The trial of Louis Wagner began June 9, 1875 and lasted nine days. Crowds poured into Maine from Portsmouth and beyond, many people convinced of his innocence. The circumstantial evidence was powerful, especially Karen Hontvet's button found in the pocket of the accused. There was the returned dory with the worn thole pins and many witnesses who saw Louis crossing that morning from New Castle to Portsmouth. There was the bloody shirt which the defendant said was covered with fish guts, but chemical analysis proved to be human blood. The bloody boot marks on the island were matched to ones in the mud at New Castle and both to boots owned by Louis. A number of people testified that Louis had said he was so poor that he might have to murder someone to get money.

But it was the defendant's own elaborate and unsupported testimony that did him in. Louis explained that the evening of the murder he had baited 600 trawls for the owner of a schooner. He could not remember the name of the ship nor the man. He had then had drinks in a bar in Portsmouth that he could not name, had gotten sick and fallen asleep outside, though no patrolmen has seen anyone in that area. He testified he had spent part of the night on the couch of a boarding house in the next room to where the Hontvet crew was baiting their own trawls. This was shown to be totally untrue, but the defendant held to his story. Asked why he had been so curious about the women alone on the island, Louis said he simply wanted to help a mysterious woman named Johannah to get to the Isles. The defense lawyer could produce none of the people named by Louis for an alibi. His landlady testified that he had not returned all night.

Soon after his arrest, in a deposition, Louis Wagner had protested that he was so familiar with the Hontvet house that, should he really want to rob them, he could have done it easily and without detection. He even knew of a second ax, he said, and where the well was located. But at the trial he played offense, blaming John Hontvet and even Maren for framing him to the crime. His explanations did not impress the jury who found Louis Wagner guilty of murder in the first degree. The decision took 55 minutes.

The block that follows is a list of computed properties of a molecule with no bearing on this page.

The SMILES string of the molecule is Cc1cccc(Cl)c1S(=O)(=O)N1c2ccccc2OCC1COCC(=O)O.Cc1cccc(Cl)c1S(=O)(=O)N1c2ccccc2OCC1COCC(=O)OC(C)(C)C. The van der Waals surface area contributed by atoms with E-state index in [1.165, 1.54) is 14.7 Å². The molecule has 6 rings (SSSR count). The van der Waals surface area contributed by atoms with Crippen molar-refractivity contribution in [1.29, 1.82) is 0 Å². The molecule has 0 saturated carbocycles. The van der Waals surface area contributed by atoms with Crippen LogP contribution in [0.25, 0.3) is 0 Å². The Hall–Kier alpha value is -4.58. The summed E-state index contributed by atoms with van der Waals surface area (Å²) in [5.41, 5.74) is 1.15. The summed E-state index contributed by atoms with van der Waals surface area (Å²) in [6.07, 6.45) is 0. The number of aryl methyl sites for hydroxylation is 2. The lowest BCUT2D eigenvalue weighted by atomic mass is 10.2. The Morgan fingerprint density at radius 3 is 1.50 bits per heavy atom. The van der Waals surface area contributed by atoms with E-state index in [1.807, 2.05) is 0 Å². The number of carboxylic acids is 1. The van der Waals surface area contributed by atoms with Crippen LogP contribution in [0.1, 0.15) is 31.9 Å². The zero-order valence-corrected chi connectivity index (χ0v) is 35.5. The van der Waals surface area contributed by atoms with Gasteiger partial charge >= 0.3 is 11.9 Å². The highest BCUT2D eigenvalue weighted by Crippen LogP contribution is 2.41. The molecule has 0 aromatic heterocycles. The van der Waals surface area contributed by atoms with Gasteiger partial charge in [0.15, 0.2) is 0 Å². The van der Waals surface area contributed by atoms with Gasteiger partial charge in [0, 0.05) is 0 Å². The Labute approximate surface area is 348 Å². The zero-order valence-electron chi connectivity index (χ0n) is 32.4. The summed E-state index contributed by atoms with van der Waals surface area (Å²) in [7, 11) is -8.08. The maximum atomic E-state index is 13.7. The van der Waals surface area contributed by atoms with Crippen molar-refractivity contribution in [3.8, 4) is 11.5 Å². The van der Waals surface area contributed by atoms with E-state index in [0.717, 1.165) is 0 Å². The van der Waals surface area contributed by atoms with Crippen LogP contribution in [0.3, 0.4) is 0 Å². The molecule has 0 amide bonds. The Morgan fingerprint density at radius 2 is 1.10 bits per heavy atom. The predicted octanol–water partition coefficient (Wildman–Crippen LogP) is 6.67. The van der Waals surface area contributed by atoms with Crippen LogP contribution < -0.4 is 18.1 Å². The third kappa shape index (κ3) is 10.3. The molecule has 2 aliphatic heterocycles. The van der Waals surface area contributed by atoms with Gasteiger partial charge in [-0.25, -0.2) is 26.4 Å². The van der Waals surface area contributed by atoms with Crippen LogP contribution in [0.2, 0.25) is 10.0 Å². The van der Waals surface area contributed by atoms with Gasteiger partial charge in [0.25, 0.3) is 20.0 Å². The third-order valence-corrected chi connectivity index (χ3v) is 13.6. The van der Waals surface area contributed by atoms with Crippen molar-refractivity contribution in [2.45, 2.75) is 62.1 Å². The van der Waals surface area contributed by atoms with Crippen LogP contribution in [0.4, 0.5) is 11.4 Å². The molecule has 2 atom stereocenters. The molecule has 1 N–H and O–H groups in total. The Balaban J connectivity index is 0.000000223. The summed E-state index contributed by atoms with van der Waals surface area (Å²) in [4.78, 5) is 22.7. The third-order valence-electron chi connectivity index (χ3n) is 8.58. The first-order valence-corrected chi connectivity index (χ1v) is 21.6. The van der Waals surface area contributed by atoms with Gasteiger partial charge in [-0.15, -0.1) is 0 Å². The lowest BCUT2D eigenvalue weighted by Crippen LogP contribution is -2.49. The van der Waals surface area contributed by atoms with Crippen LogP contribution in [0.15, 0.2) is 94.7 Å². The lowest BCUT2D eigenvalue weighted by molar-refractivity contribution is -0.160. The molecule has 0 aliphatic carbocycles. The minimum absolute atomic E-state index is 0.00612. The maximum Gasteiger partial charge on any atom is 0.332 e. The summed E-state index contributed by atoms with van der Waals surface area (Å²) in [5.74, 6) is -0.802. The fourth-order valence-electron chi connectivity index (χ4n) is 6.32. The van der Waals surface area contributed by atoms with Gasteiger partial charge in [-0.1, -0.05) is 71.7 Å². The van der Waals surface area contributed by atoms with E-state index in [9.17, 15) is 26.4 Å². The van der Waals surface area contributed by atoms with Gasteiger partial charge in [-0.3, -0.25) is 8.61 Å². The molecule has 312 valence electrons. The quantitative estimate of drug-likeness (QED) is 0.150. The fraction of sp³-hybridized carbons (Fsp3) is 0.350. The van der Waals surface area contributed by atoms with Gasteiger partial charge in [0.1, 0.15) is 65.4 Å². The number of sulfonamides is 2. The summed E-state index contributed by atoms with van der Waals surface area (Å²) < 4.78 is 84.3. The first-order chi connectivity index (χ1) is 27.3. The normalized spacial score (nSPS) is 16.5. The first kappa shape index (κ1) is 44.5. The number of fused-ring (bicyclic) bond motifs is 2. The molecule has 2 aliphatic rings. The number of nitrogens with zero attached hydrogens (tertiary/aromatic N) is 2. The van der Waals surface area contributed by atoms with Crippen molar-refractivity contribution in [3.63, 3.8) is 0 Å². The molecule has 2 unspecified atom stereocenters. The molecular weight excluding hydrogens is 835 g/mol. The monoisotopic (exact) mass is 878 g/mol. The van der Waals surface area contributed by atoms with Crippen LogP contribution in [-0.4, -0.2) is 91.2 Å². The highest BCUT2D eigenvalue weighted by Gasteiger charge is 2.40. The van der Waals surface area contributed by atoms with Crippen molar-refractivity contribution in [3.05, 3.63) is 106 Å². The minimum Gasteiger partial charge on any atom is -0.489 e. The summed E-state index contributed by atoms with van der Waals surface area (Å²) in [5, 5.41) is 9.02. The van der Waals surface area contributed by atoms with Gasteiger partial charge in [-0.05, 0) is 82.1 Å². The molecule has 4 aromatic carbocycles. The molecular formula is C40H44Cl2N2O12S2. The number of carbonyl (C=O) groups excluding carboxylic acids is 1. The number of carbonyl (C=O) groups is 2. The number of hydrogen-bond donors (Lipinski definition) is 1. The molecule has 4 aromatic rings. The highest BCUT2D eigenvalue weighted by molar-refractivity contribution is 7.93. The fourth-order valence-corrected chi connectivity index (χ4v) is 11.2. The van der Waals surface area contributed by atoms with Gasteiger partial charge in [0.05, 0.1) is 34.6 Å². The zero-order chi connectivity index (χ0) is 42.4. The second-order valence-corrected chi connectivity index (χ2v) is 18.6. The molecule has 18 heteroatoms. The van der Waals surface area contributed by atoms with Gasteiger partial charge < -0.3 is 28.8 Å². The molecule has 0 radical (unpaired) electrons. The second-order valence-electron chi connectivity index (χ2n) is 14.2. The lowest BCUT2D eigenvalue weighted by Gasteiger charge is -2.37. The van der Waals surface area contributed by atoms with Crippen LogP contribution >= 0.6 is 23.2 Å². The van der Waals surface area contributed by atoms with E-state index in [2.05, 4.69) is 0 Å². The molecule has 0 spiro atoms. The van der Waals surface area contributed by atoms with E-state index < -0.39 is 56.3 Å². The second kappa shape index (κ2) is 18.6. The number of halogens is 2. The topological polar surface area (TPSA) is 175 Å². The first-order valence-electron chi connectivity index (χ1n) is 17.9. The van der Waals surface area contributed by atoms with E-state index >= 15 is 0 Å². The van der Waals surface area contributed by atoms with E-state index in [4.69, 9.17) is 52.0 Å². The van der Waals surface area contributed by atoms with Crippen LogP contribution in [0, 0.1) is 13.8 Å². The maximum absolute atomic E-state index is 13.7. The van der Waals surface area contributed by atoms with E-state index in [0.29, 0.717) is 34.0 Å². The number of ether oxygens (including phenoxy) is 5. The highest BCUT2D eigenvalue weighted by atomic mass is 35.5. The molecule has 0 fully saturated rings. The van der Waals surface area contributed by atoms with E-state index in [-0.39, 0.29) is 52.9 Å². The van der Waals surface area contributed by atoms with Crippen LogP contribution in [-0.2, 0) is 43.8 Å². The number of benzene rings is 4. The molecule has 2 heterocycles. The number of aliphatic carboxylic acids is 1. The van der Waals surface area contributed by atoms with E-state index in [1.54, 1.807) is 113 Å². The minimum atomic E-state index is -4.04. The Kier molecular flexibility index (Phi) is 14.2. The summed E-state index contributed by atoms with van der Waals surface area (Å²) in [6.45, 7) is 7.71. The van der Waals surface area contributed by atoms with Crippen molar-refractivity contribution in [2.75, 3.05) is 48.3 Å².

Dead Wrong

Even Louis Wagner's death is wrapped in false impressions. According to Shoals historian Lyman Ruttledge, Louis was not the last man executed in Maine as most Smuttynose murder aficionados categorically state. Louis and a triple-murderer John T. Gordon were hanged on June 25, 1875. Three more executions followed in 1885 before Maine finally abolished capitol punishment.

Although Louis Wagner died boldly and unrepentant, his companion made a spectacle of the event. John Gordon had attempted suicide and succeeded in wounding himself mortally. Officials were obliged to haul his bleeding half dead body into place on the gallows and put the noose around his head. "Poor Gordon, poor Gordon, you are almost gone," Louis Wagner said aloud and then, smiling, said a gentle farewell as the floor of the scaffold disappeared below him.

By J. Dennis Robinson
1997 All rights reserved.
All use must be attributed

Primary sources:

Murder at Smuttynose and Other Murders by Edmund Pearson, pp. 1-69, Doubleday, Page & Co., NY 1926

Moonlight Murder at Smuttynose by Lyman V. Rutledge, 46 pp., Star Island Corporation, Boston, 1958, reprinted 1988.

"A Memorable Murder," by Celia Thaxter, Atlantic Monthly, May 1975, Vol. 35, pp. 602-615.